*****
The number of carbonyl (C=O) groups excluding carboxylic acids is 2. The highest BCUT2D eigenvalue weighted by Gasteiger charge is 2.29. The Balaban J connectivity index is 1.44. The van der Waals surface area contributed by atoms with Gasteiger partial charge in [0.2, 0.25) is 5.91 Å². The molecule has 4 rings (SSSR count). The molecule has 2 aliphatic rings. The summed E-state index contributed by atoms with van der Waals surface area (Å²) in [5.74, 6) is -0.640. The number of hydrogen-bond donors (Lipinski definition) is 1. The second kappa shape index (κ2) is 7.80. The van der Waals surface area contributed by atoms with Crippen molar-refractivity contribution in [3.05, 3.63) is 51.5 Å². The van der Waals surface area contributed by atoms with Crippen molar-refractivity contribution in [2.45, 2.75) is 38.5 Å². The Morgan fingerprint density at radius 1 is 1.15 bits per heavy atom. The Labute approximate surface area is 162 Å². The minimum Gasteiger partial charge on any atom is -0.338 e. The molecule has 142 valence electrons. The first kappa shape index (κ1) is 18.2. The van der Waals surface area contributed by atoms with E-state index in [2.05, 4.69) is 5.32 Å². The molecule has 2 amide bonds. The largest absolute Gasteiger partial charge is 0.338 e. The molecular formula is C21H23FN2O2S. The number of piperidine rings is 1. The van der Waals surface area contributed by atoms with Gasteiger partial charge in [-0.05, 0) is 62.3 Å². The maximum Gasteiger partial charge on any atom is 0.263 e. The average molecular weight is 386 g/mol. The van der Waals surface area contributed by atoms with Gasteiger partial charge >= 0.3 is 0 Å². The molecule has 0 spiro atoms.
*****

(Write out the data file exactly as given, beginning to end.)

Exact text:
The number of carbonyl (C=O) groups excluding carboxylic acids is 2. The highest BCUT2D eigenvalue weighted by Gasteiger charge is 2.29. The Balaban J connectivity index is 1.44. The van der Waals surface area contributed by atoms with Gasteiger partial charge in [0.2, 0.25) is 5.91 Å². The molecule has 4 rings (SSSR count). The molecule has 2 aliphatic rings. The summed E-state index contributed by atoms with van der Waals surface area (Å²) in [5.74, 6) is -0.640. The number of hydrogen-bond donors (Lipinski definition) is 1. The second kappa shape index (κ2) is 7.80. The van der Waals surface area contributed by atoms with Crippen molar-refractivity contribution in [3.05, 3.63) is 51.5 Å². The van der Waals surface area contributed by atoms with Crippen molar-refractivity contribution in [2.45, 2.75) is 38.5 Å². The Morgan fingerprint density at radius 1 is 1.15 bits per heavy atom. The Labute approximate surface area is 162 Å². The minimum Gasteiger partial charge on any atom is -0.338 e. The molecule has 142 valence electrons. The first kappa shape index (κ1) is 18.2. The van der Waals surface area contributed by atoms with E-state index in [2.05, 4.69) is 5.32 Å². The molecule has 2 amide bonds. The largest absolute Gasteiger partial charge is 0.338 e. The molecular formula is C21H23FN2O2S. The number of piperidine rings is 1. The van der Waals surface area contributed by atoms with Gasteiger partial charge in [-0.05, 0) is 62.3 Å². The maximum Gasteiger partial charge on any atom is 0.263 e. The average molecular weight is 386 g/mol. The van der Waals surface area contributed by atoms with Gasteiger partial charge >= 0.3 is 0 Å². The molecule has 0 spiro atoms.